Finance and Economics Discussion Series: 2009-32 Screen Reader version ^{♣}

Keywords: Business cycles, Kalman filter, potential output, state space, stochastic cycles, unobserved components.

Abstract:

This paper investigates strategies for real-time estimation of the output gap. First, I examine estimates from univariate models with stochastic cycles. This corresponds to the use of model-based band-pass filters in real-time, and I find that the turning points in real-time and final output gap
series match more closely for higher order models and that the revisions properties and real-time accuracy are more favorable. Second, I investigate the use of capacity utilization as an auxiliary indicator to improve on output gap estimates in real-time. I find that this bivariate approach leads
to significant gains in the accuracy of real-time estimates and in the quality of revisions.

JEL classification: C22, E32.

Disclaimer: This report is released to inform interested parties of ongoing research and to encourage discussion of work in progress. The views expressed on statistical, methodological, technical, or operational issues are those of the authors and not necessarily those of the Federal Reserve Board.

The measurement of the output gap, or position of the business cycle, is of central importance in discussions about the current state of the economy. As a summary indicator of aggregate demand conditions and economic performance, estimates of the output gap serve as a key input in policy-making. Updated assessments or policy decisions are made with the information available at the time, so attention centers on the real-time estimate of the output gap.

In studying macroeconomic fluctuations, current analysis reflects real-time data. Therefore, in accounting for agents' beliefs and their relationship with the economy, one must incorporate the proper knowledge at each time point. The evolution of the output gap is of particular interest as it signals the general economic climate and the potential for inflationary pressures. Yet recent work, such as Orphanides and Van Norden (2002) and Watson (2006), has highlighted the challenges in getting useful and accurate estimates in real-time. The importance of real-time analysis has been exemplified in the work of Orphanides (2001), who showed that basic conclusions about the stance of monetary policy can be affected. Orphanides and Van Norden (2002) compared a number of methods for estimating output gaps and concluded that none of the methods was particularly reliable, in the sense that revisions were excessively large and had undesirable properties.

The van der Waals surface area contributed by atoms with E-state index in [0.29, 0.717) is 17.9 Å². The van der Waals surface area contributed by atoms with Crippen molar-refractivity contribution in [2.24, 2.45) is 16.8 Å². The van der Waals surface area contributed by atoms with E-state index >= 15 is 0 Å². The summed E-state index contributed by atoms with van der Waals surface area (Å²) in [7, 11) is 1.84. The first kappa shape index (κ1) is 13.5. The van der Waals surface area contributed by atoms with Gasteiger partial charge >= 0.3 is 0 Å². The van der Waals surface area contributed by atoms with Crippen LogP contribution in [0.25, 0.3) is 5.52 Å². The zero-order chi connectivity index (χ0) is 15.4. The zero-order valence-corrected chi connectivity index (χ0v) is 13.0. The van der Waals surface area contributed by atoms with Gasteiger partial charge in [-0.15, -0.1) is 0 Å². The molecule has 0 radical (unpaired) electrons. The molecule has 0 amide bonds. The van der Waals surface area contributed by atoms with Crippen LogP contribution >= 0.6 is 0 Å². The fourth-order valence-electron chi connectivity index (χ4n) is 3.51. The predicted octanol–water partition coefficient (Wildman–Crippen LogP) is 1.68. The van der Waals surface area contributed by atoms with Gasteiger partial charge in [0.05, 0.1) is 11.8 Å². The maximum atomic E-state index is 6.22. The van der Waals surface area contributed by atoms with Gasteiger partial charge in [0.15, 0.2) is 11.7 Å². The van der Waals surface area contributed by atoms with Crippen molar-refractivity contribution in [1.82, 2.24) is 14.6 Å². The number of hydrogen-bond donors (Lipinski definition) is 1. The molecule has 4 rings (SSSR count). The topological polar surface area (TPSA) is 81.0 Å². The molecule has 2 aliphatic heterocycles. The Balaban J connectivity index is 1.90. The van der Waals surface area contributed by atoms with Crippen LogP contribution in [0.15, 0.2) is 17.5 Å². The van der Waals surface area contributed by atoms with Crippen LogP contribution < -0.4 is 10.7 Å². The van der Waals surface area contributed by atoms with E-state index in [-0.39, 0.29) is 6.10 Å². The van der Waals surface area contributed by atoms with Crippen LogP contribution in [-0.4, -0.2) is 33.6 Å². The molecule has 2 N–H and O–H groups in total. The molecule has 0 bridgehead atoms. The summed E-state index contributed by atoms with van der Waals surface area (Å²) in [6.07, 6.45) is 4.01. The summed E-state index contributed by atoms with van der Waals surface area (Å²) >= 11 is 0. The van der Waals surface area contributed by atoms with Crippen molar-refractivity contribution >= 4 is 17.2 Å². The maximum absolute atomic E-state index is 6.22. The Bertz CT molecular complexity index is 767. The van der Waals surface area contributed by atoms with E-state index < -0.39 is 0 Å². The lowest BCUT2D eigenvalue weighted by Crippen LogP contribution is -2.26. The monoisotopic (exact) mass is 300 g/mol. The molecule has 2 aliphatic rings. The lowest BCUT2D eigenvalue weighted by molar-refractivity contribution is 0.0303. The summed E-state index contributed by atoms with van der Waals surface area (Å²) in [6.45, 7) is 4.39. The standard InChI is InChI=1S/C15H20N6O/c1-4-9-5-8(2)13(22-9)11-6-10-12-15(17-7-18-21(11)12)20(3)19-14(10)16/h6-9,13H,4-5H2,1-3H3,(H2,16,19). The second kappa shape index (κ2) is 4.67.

In this paper, I try a different approach along two separate dimensions. First, I produce the real-time estimates of the output gap from time series models that explicitly account for cyclical behavior. Second, I investigate the strategy of using capacity utilization as an auxiliary indicator to improve on these estimates.

Recently, a class of unobserved components models has been proposed by Harvey and Trimbur (2003). The implied filters for such models give rise to a class of low-pass and band-pass filters, related to the well-known Butterworth filters in engineering. The filters generated by the model are consistent with each other and with the data, and thus, one of their prime advantages is the coherency of the output gap estimates that are produced. Another advantage is that they automatically adapt to the ends of the sample. The "ideal filter", or perfectly sharp filter, which has been emulated in applied work such as Baxter and King (1999) and Christiano and Fitzgerald (2003), emerges as a limiting case of the model-based filters. Harvey and Trimbur (2003) fit the models to US real GDP and investment and show how the higher order models lead to smoother cycles. The implied band-pass filters taper off gradually at the frequency endpoints. One goal in this paper is to investigate the application of the models and associated band-pass filters in real-time.